Blyth Spartans doesn’t often grab the attention of the BBC cameras. The northeast football club have had more than their fair share of giant killings in their FA Cup history, but once the broadcast vans have packed up then life tends to return to normal, with captain Robbie Dale going back to juggling bar work, sports massage and the weekly grind of the Northern Premier League.
But on Sunday, they’ll be in the spotlight once again. Final Score presenter Jason Mohammad will be throwing from the studio in Salford to a rocking Croft Park, after the BBC bought back the rights to show live FA Cup matches again for the first time in six years.
“I watched the FA Cup on the BBC and it just felt right,” Mohammad says. “I suppose I would say that as a BBC guy, but when you think what we’ll do with it now it is pretty incredible.”
Final Score will be on air from 1.55pm to 4.20pm, with live cameras at all nine 2pm kick-offs. BBC2 will take over with highlights from 6.30pm until 8pm. “Final Score is big. Football Focus and Match of the Day are doing what they usually do, but for us this is entirely different, playing the goals as they go in. It will be a real test of nerve and skill.”
The Welsh presenter has covered everything from rugby and football to the Commonwealth and Olympic Games. Talk of the good old days of FA Cup football inevitably leads back to that other nostalgic sporting throwback: Grandstand.
“The problem with that is whether there’s enough sport for a show like that,” Mohammad says. “There’s such a concentration on the football, that I think if you haven’t got Sky or anything else, people can’t wait for Match of the Day.”
But if the BBC is buying back into football, isn’t there enough airtime to use football as the backbone and then throw to other less high-profile sports?
The Welsh presenter says that on Welsh channel S4C they had started a show with exactly that premise, only with rugby rather than football as the bedrock. “On S4C they’ve just started a show called Clwb, and they’re on for three or four hours reflecting on the breaking stories in football, rugby and everything else. It feels like a throwback to the great days of Grandstand and World of Sport.”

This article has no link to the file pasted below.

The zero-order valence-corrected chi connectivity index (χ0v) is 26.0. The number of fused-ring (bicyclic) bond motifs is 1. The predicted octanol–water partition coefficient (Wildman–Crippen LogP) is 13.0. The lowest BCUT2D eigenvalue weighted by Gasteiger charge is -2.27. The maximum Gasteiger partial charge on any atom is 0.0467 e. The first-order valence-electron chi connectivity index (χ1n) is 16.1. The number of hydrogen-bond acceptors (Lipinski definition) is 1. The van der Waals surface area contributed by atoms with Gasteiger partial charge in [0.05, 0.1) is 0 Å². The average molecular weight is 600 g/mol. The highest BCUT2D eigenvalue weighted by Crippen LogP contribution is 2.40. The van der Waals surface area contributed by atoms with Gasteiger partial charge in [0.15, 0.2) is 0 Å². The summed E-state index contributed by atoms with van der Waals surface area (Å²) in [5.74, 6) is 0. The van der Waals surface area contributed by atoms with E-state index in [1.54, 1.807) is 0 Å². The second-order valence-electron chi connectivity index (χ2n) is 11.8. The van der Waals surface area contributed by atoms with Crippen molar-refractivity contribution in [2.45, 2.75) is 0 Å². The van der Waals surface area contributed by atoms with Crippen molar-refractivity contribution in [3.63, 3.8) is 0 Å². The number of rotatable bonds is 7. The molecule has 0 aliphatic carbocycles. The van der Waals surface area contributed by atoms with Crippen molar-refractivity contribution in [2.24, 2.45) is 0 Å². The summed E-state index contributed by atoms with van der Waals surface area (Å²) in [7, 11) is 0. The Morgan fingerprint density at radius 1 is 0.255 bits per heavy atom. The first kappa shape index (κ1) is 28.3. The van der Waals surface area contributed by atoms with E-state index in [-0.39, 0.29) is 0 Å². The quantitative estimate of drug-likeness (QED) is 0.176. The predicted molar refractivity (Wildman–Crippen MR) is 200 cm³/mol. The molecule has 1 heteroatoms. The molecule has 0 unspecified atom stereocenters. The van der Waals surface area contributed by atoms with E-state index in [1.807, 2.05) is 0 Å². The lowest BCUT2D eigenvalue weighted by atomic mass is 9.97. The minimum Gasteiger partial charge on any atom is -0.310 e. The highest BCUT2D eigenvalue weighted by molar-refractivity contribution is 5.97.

However, he added, “I’m not sure whether that type of programme would work anymore, because there is such a huge concentration on the football.”
And even with the resources and time of the BBC, and all that football focus, there still isn’t enough time to keep every fan in the football pyramid happy.
“When I’m on the train coming back from Manchester to Cardiff on a Saturday night quite often I get fans complaining, ‘You never mention us!’” he says. “I had a Walsall fan on Twitter to say, ‘Why do you keep saying the Banks Stadium? It’s the Banks’s Stadium.’ I apologised to him, and he said, ‘No problem, I was watching at the ground.’ This programme has changed!”
The FA Cup will mean plenty more ground names to memories and fans to placate, not least the boys of Blyth Spartans, who play Altrincham in the first round this Sunday.
“The FA Cup was getting lost in the madness of the Champions League and the Premier League. The hope is everyone will now know when the draw is on, when the first and second rounds are playing. Plus it means another live match and a new show on the Sunday, so that can’t be bad can it?”